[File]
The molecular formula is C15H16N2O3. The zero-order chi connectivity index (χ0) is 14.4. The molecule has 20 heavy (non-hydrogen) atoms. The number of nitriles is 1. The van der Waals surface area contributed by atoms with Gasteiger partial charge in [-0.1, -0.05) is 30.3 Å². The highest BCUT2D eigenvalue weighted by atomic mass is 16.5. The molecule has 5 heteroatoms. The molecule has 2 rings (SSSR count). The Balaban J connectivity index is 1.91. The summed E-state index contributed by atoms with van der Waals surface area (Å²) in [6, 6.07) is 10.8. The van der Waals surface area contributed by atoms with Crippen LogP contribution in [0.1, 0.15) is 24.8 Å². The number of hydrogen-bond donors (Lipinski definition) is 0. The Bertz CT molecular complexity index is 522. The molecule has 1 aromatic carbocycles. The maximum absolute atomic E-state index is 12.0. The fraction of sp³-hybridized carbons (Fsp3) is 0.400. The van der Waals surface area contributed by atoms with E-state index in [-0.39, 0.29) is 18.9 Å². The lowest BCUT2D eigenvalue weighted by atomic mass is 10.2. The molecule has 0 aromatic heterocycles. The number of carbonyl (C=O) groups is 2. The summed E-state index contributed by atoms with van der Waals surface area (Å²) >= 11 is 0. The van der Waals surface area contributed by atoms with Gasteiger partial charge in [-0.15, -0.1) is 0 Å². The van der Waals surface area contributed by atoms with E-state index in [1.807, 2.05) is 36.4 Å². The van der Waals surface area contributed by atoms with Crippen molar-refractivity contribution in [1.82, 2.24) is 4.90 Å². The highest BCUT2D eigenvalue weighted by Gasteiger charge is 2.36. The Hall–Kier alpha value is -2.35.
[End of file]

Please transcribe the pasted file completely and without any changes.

The molecular formula is C15H16N2O3. The zero-order chi connectivity index (χ0) is 14.4. The molecule has 20 heavy (non-hydrogen) atoms. The number of nitriles is 1. The van der Waals surface area contributed by atoms with Gasteiger partial charge in [-0.1, -0.05) is 30.3 Å². The highest BCUT2D eigenvalue weighted by atomic mass is 16.5. The molecule has 5 heteroatoms. The molecule has 2 rings (SSSR count). The Balaban J connectivity index is 1.91. The summed E-state index contributed by atoms with van der Waals surface area (Å²) in [6, 6.07) is 10.8. The van der Waals surface area contributed by atoms with Crippen LogP contribution in [0.1, 0.15) is 24.8 Å². The number of hydrogen-bond donors (Lipinski definition) is 0. The Bertz CT molecular complexity index is 522. The molecule has 1 aromatic carbocycles. The maximum absolute atomic E-state index is 12.0. The fraction of sp³-hybridized carbons (Fsp3) is 0.400. The van der Waals surface area contributed by atoms with E-state index in [-0.39, 0.29) is 18.9 Å². The lowest BCUT2D eigenvalue weighted by atomic mass is 10.2. The molecule has 0 aromatic heterocycles. The number of carbonyl (C=O) groups is 2. The summed E-state index contributed by atoms with van der Waals surface area (Å²) >= 11 is 0. The van der Waals surface area contributed by atoms with Gasteiger partial charge in [-0.15, -0.1) is 0 Å². The van der Waals surface area contributed by atoms with E-state index in [1.807, 2.05) is 36.4 Å². The van der Waals surface area contributed by atoms with Crippen molar-refractivity contribution in [1.82, 2.24) is 4.90 Å². The highest BCUT2D eigenvalue weighted by Gasteiger charge is 2.36. The Hall–Kier alpha value is -2.35.